Looking further out over the last five and ten years, the S&P 500’s annualized returns are about two percentage points above their long-term averages, which rank in the 55th and 58th percentiles respectively. Two percentage points over a period of five or ten years add up and is nothing to dismiss, but over the last 20 years, the S&P 500‘s 10% annualized performance is just under a full percentage point below the historical average of 10.9% and ranks in the 42nd percentile relative to all other 20-year periods since 1929.
It is easy to look at this year’s returns for the U.S. and say the market has gotten ahead of itself, but it’s just as easy to look over a different time period and say that it has fallen behind. It all depends on your timeframe.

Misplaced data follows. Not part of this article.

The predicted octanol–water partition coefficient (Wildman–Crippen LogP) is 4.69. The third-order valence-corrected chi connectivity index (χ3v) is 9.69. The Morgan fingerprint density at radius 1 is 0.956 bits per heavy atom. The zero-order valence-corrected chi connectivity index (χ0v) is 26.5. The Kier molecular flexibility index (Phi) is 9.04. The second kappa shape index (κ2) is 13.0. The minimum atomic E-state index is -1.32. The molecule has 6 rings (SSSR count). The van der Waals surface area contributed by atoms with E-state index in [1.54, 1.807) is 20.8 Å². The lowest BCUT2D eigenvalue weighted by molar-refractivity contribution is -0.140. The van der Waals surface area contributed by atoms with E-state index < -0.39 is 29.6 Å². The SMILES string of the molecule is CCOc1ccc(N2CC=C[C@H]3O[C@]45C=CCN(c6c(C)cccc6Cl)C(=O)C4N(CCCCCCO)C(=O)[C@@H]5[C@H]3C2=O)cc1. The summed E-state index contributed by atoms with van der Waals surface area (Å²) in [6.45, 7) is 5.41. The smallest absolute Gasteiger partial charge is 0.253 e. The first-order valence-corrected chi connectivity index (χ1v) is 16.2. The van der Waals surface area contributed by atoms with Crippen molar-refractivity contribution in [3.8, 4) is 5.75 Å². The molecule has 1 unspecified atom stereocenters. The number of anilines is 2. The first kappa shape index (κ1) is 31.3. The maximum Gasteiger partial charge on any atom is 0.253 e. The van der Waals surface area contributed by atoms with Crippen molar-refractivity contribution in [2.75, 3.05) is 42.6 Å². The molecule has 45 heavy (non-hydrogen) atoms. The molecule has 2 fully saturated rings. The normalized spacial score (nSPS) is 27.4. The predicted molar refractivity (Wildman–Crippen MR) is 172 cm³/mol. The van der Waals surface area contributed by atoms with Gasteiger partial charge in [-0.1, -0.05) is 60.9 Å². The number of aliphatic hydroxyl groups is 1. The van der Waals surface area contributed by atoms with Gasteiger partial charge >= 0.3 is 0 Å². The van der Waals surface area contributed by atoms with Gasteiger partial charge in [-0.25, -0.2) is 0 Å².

Source: Bespoke Investment Group
Sources: CNBC.com, Globe and Mail, Financial Post, BNN Bloomberg, Thomson Reuters, Refinitiv, Business Insider, Bespoke Investment Group
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DISCLAIMER: Investing in equities is not guaranteed, values change frequently, and past performance is not necessarily an indicator of future performance. Investors cannot invest directly in an index. Index returns do not reflect any fees, expenses, or sales charges. Opinions and estimates are written as of the date of this report and may change without notice. Any commentaries, reports or other content are provided for your information only and are not considered investment advice. Readers should not act on this information without first consulting Milestone, their investment advisor, tax advisor, financial planner or lawyer. This communication is intended for Canadian residents only and does not constitute as an offer or solicitation by anyone in any jurisdiction in which such an offer is not allowed.